Five Massage Myths


Perhaps a friend, family member, coworker, or healthcare provider has recommended a massage. If your reaction was “No, that’s not for me”, it’s time to reconsider. The team at Integrative Medicine at APD clears up some myths about massage therapy.

MYTH: Massage is only for injuries.

FACT: “Massage is great for relieving stress. Tension creeps up on us, but massage once a month or once a quarter will help you not feel burnt out, stressed or sick,” said Nancy Rizner, massage therapist at Integrative Medicine at APD.


MYTH: You may have pain in one area, but rarely one area is to blame. Massage can root out the culprit.

FACT: “The body is made up of connective tissue. If you are tight in one area, it will affect another area. You may have lower back pain, but it could have started in your ankles or your shoulders,” said Matthew Harrington, massage therapist at Integrative Medicine at APD.


MYTH: Massage is not just for the wealthy elite.

FACT: “Soldiers received massage therapy during WWI,” said Matthew Harrington, massage therapist at Integrative Medicine at APD. “It’s included in healthcare plans in the Netherlands and you’ll find spas and massage therapists on every corner in the Far East.”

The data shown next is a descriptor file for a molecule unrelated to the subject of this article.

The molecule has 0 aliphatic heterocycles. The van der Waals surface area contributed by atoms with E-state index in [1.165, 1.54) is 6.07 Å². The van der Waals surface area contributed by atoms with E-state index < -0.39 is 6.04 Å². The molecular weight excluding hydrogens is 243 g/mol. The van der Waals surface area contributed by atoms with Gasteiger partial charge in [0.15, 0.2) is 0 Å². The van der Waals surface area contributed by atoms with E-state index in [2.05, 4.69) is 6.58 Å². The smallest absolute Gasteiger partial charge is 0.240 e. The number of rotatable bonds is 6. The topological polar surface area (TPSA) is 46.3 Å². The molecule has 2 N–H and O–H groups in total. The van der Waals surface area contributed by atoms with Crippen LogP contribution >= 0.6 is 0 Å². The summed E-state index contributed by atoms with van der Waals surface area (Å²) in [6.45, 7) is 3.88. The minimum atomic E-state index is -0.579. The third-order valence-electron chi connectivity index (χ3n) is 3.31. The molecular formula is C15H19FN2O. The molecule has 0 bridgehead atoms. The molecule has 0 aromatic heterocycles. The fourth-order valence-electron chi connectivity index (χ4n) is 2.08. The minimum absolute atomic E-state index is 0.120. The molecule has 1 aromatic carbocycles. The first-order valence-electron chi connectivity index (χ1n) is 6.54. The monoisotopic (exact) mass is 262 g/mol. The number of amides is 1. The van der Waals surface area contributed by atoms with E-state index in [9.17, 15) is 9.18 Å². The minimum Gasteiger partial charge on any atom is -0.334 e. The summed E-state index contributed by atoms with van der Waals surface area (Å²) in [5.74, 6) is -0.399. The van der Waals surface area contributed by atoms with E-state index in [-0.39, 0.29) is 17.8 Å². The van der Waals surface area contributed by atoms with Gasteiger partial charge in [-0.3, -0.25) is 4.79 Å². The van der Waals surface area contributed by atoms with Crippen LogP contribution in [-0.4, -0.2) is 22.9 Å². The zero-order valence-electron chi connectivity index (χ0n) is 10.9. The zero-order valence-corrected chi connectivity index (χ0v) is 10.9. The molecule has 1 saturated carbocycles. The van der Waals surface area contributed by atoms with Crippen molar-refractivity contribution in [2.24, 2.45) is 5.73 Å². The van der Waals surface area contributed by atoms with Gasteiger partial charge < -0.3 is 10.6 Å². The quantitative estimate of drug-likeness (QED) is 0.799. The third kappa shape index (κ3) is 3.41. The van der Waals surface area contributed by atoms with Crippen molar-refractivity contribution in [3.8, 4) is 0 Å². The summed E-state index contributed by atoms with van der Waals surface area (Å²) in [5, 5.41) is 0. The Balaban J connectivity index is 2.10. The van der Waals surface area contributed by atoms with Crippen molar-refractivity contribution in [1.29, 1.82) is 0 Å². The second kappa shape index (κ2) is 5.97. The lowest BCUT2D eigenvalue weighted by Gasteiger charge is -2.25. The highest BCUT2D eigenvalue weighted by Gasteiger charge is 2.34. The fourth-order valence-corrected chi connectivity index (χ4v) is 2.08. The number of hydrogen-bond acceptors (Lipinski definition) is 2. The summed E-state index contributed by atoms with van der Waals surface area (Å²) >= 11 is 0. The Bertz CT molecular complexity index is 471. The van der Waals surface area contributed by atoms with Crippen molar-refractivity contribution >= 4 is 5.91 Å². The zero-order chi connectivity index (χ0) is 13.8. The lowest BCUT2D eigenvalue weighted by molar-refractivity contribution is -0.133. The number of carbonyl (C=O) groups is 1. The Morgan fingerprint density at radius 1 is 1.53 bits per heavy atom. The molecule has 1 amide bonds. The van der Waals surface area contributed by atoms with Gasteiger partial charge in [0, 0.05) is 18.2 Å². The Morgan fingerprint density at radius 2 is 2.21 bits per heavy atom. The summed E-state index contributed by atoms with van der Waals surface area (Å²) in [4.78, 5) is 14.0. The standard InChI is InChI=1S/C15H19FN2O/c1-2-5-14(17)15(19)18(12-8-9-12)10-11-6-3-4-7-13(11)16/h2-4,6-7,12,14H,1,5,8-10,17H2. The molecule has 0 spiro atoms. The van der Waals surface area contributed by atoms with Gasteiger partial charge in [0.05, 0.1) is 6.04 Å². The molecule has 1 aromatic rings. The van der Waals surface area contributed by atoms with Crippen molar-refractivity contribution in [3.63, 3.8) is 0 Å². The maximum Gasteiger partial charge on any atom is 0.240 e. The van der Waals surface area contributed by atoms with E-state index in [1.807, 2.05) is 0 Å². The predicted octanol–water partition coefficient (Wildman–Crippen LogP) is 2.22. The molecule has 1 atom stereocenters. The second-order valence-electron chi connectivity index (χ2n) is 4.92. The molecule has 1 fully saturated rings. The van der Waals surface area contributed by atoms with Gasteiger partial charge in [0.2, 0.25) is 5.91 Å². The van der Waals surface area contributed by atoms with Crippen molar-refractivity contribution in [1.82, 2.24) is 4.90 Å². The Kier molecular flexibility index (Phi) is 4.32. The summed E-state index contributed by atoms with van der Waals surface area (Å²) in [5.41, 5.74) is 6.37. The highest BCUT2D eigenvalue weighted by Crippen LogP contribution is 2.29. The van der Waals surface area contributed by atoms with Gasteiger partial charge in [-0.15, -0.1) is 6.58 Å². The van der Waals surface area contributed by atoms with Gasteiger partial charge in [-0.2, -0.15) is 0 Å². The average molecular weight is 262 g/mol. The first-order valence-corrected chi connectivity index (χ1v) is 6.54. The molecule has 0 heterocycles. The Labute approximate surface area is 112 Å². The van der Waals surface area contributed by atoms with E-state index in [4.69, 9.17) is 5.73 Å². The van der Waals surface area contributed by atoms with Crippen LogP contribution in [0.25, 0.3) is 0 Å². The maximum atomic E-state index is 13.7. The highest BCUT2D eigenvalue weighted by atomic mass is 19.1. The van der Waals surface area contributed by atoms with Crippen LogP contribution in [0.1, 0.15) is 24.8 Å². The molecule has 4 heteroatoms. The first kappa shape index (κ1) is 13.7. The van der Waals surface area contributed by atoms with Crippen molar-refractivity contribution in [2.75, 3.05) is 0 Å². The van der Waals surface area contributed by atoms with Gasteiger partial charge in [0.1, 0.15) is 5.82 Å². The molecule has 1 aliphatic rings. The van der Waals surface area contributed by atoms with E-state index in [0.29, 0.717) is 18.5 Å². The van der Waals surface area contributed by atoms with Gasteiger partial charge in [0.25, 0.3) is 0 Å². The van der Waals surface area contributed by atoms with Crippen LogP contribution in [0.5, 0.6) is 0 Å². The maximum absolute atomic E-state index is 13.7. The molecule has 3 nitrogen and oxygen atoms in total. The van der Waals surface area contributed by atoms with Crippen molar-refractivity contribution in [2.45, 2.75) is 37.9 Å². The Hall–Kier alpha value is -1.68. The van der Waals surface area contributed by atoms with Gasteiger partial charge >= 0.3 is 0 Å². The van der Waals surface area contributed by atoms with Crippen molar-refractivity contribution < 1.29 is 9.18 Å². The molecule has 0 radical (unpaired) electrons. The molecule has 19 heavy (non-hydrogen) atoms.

MYTH: Massage isn’t covered by healthcare plans.

FACT: “You need to ask,” said Cindy Reuter, director of Integrative Medicine at APD. “It’s often a hidden benefit. You can also use health savings account funds to pay for massage and other holistic therapies.”


MYTH: Massage doesn’t have real health benefits.

FACT: In November 2022, Centers for Disease Control and Prevention (CDC) recommended massage and acupuncture over opiates and medications for managing chronic pain.

Cindy Reuter ND, MSOM, LAc, MPH, is the medical director of Integrative Medicine at Alice Peck Day Memorial Hospital. Matthew Harrington and Nancy Rizner are massage therapists at Integrative Medicine at APD. Combined, the team has 17 years of experience. Learn more: